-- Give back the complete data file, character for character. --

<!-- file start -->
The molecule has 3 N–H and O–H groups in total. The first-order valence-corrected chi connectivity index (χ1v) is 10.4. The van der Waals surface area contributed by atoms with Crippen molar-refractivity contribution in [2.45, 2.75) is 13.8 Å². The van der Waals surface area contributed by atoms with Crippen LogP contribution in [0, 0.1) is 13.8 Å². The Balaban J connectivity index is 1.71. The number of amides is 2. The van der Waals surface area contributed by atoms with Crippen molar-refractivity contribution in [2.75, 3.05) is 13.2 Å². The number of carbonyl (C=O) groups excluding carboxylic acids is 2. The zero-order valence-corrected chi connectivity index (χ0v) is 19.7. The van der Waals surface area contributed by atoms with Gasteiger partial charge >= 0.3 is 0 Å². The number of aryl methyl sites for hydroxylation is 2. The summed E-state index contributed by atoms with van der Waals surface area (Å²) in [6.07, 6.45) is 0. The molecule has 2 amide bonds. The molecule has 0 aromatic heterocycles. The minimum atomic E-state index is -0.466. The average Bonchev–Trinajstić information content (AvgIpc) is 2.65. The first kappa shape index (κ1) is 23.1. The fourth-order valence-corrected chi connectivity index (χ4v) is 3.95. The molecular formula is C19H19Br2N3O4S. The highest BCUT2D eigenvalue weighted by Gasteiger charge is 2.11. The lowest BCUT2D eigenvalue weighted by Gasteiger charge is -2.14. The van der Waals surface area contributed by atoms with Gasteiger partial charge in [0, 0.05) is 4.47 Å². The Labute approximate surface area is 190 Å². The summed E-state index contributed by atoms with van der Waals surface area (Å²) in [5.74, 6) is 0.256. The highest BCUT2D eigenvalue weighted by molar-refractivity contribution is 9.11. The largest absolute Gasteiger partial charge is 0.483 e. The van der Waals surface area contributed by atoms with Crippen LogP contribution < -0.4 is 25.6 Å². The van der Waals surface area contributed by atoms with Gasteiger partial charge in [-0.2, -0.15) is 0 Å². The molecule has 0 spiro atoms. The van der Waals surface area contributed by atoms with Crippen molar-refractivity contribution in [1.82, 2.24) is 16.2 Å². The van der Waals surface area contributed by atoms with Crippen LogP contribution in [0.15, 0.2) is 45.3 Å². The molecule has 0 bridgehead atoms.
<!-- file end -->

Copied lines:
The molecule has 3 N–H and O–H groups in total. The first-order valence-corrected chi connectivity index (χ1v) is 10.4. The van der Waals surface area contributed by atoms with Crippen molar-refractivity contribution in [2.45, 2.75) is 13.8 Å². The van der Waals surface area contributed by atoms with Crippen LogP contribution in [0, 0.1) is 13.8 Å². The Balaban J connectivity index is 1.71. The number of amides is 2. The van der Waals surface area contributed by atoms with Crippen molar-refractivity contribution in [2.75, 3.05) is 13.2 Å². The number of carbonyl (C=O) groups excluding carboxylic acids is 2. The zero-order valence-corrected chi connectivity index (χ0v) is 19.7. The van der Waals surface area contributed by atoms with Gasteiger partial charge >= 0.3 is 0 Å². The number of aryl methyl sites for hydroxylation is 2. The summed E-state index contributed by atoms with van der Waals surface area (Å²) in [6.07, 6.45) is 0. The molecule has 2 amide bonds. The molecule has 0 aromatic heterocycles. The minimum atomic E-state index is -0.466. The average Bonchev–Trinajstić information content (AvgIpc) is 2.65. The first kappa shape index (κ1) is 23.1. The fourth-order valence-corrected chi connectivity index (χ4v) is 3.95. The molecular formula is C19H19Br2N3O4S. The highest BCUT2D eigenvalue weighted by Gasteiger charge is 2.11. The lowest BCUT2D eigenvalue weighted by Gasteiger charge is -2.14. The van der Waals surface area contributed by atoms with Gasteiger partial charge in [0, 0.05) is 4.47 Å². The Labute approximate surface area is 190 Å². The summed E-state index contributed by atoms with van der Waals surface area (Å²) in [5.74, 6) is 0.256. The highest BCUT2D eigenvalue weighted by molar-refractivity contribution is 9.11. The largest absolute Gasteiger partial charge is 0.483 e. The van der Waals surface area contributed by atoms with Crippen LogP contribution < -0.4 is 25.6 Å². The van der Waals surface area contributed by atoms with Gasteiger partial charge in [-0.2, -0.15) is 0 Å². The molecule has 0 spiro atoms. The van der Waals surface area contributed by atoms with Crippen molar-refractivity contribution in [1.82, 2.24) is 16.2 Å². The van der Waals surface area contributed by atoms with Crippen LogP contribution in [0.15, 0.2) is 45.3 Å². The molecule has 0 bridgehead atoms.